The microcirculation is particularly vulnerable to the pathologic effects of ischemia and reperfusion (I/R), with postischemic endothelial dysfunction occurring in all segments of the microvasculature and becoming evident as one of the earliest responses to reperfusion. For example, endothelium-dependent arteriolar vasoregulatory mechanisms are disrupted in postischemic tissues and contribute to the development of I/R-induced perfusion deficits in localized areas of ischemic tissues. Impaired arteriolar vasoregu-lation also appears to be a primary cause of variant angina and coronary vasospasm. The barrier function of endothelial cells in capillaries and postcapillary venules is also compromised as a consequence of I/R, an effect that leads to enhanced fluid and protein leakage from these vessels and the formation of interstitial edema. The accumulation of fluid in the extravascular compartment increases the path length over which oxygen must diffuse to reach parenchy-mal cells. This effect is exacerbated by postischemic endothelial cell swelling and edema-induced extravascular compression of the capillary lumen, processes that contribute to insufficient nutritive perfusion in I/R, a phenomenon referred to as capillary no-reflow. Postcapillary venular endothelium also participates in the production of I/R injury by coordinating the arrest and infiltration of leukocytes in ischemic regions, which then direct a focused attack upon parenchymal cells. I/R-induced platelet adhesion in postcapillary venules may facilitate this leukosequestration while their interactions with each other, leukocytes, and/or the arteriolar wall may promote thrombogenesis.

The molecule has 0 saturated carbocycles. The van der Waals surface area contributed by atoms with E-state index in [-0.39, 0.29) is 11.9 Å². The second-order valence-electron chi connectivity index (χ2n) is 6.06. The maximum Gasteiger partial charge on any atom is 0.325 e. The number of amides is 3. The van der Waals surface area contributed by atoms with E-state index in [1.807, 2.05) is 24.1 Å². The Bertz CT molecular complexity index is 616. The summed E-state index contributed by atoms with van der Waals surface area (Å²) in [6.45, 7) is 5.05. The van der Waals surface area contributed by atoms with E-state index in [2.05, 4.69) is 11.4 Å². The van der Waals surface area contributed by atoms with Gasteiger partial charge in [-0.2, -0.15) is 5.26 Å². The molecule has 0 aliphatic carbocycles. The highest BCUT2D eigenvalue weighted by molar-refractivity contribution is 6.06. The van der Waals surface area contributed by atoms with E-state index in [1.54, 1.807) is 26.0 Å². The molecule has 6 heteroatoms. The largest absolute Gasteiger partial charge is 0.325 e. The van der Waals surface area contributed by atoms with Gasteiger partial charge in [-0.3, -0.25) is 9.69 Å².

The aforementioned considerations indicate that preservation of endothelial function should be an important therapeutic goal in I/R. Of the many avenues pursued in this regard, preconditioning tissues to resist the deleterious effects of prolonged ischemia and reperfusion by antecedent exposure to ethanol represents one of the most promising interventions studied to date. For example, the effects of I/R to induce endothelial-dependent vasoregulatory dysfunction in arterioles, nutritive perfusion failure in capillaries (capillary no-reflow), adhesion molecule expression and leukocyte adherence in postcapillary venules, and endothelial barrier disruption in capillaries and postcapillary venules are completely prevented by prior ethanol ingestion. Of the beneficial actions microcirculatory actions that are induced by antecedent ethanol ingestion, our best mechanistic understanding pertains to its anti-inflammatory effects in postcap-illary venules. Thus, this effect will be reviewed in the more detail.
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